Research is above all the great admission of not knowing. In Glacier Bay this not knowing is palpable and comfortable. It gives our team the chance not just to seek answers, but to seek questions.
~Michelle Fournet 2015 field notebook
More discoveries will undoubtedly arise from such a rich visual and acoustic dataset. In addition, having a field team living so closely with their study species has already led to novel insights that are beyond the scope of the initial study design. For example, humpback whales in Glacier Bay are known to maximize foraging by taking advantage of tidal current patterns at headlands (Chenoweth et al. 2011). Anecdotally, researchers observed humpback whales in tidal headlands that appeared to be disturbing bottom substrate in shallow water (about 19.6 feet [6 meters]) and lunging toward the surface after small prey. If these disturbances are audible on the hydrophones (the sound of grinding gravel), our research may confirm that humpback whales are actively foraging in the benthos of the high intertidal zone. This hypothesis would not have been formulated if it were not for the ability to observe humpback whales closely and continuously in their environment without disturbing them (Figure 8).
Planning for 2016 and Beyond
In 2016, the hydrophones have been redeployed for several more months of acoustic data collection. The researchers are taking what they learned from acoustic tracking analysis and fine tuning the behavioral observation protocols. Data from this study will be a major component in the doctoral dissertations of Matthews and Fournet, and aspects of the study will be published in scientific journals and presented at scientific conferences. We’ll be producing a short video to share with students and the general public. We will continue to update our new Currents: Ocean Science Hub blog to share a variety of Glacier Bay ocean research projects with the maritime community. We’ll expand upon these educational efforts in 2016.
In the end, we hope the most important outcomes will extend to the seals and whales themselves. They may not have noticed that we were there and were eavesdropping, but nevertheless, they stand to benefit from an improved understanding of how marine mammals interact with sounds in their underwater world.
Big thanks to the 2015 student field crew from Oregon State University (David Culp, Tom Plank, Lucas Williams, Kate Popisil). Installing and retrieving hydrophones was made easy by the M/V Lite Weight (Paul Weltzin, John Martin, and of course, Betty the dog). Huge thanks to the engineers at the National Oceanic and Atmospheric Administration-Pacific Marine Environmental Lab who built and outfitted the hydrophones, and trained our team, as well as all of the oceanographers and acousticians who we consulted on mooring design and deployment techniques. We also couldn’t have done it without Glacier Bay National Park maintenance staff that specializes in fixing equipment and moving heavy things (Dustin Hazen, Jonathon Bier, Bruce McDonough, and others). Craig Murdoch was our fuel cell guru and Wes Bacon-Schulte helped us troubleshoot our surveyor’s instrument. Todd Bruno of the M/V Capelin transported our team to and from Strawberry Island throughout the summer, and delivered a few much needed icebergs. Kayak training by Corey and Linsey Dusin helped keep us safe on the water and bear safety consultations by Christopher Behnke and Tania Lewis helped us keep a bear-free camp and sleep well at night. Lastly, thank you to Cheryl Cook and Kathy Hocker for the use of their cabin when the team needed a roof to sleep under. Funding for this study was provided by the Coastal Marine Grant administered by the National Park Foundation.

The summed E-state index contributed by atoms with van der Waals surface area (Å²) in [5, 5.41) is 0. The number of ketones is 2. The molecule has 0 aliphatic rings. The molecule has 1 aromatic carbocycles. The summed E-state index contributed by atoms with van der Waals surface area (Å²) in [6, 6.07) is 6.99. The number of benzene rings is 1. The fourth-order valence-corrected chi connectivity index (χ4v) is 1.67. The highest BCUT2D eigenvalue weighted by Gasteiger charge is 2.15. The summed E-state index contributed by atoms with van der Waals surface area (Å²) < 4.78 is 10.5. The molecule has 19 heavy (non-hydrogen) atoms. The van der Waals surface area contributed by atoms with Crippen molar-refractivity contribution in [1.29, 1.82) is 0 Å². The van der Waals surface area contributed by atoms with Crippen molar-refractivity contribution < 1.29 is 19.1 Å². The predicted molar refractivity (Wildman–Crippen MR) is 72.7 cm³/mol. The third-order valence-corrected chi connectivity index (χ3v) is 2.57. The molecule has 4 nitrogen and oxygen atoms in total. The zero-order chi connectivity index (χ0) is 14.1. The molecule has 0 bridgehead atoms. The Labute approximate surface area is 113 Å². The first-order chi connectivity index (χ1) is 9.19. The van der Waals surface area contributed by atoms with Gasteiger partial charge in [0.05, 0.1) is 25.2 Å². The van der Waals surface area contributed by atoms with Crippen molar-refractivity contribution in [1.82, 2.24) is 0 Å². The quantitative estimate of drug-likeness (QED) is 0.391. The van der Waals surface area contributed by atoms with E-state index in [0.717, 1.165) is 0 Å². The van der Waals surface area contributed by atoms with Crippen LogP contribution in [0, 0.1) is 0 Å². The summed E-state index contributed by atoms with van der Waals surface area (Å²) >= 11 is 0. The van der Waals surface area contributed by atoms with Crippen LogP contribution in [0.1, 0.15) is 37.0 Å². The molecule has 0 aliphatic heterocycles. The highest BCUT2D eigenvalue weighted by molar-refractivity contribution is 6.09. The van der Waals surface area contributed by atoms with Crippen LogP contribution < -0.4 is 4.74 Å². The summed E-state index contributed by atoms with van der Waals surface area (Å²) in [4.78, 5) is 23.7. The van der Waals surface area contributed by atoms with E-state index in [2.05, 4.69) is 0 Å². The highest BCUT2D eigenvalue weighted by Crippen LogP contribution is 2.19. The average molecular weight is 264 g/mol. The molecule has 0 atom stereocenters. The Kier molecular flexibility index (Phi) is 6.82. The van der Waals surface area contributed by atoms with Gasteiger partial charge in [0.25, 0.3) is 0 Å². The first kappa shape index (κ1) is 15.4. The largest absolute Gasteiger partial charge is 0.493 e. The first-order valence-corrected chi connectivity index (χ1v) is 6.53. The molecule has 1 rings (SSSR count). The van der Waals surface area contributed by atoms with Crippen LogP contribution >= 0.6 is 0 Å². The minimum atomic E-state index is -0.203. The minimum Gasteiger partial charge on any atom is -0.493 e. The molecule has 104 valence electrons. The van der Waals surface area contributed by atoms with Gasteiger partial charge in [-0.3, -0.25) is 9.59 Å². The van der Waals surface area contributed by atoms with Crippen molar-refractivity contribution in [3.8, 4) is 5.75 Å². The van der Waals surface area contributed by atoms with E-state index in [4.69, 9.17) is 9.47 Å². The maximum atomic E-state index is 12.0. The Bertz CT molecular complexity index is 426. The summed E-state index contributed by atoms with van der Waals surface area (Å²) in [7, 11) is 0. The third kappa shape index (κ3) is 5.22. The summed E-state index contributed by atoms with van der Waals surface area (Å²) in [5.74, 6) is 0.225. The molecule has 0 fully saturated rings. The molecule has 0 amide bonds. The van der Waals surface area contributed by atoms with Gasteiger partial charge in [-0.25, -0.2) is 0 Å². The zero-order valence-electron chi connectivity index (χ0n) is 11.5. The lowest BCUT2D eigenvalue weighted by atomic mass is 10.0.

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Part of a series of articles titled Alaska Park Science - Volume 15 Issue 1: Coastal Research Science in Alaska's National Parks.
Last updated: November 21, 2016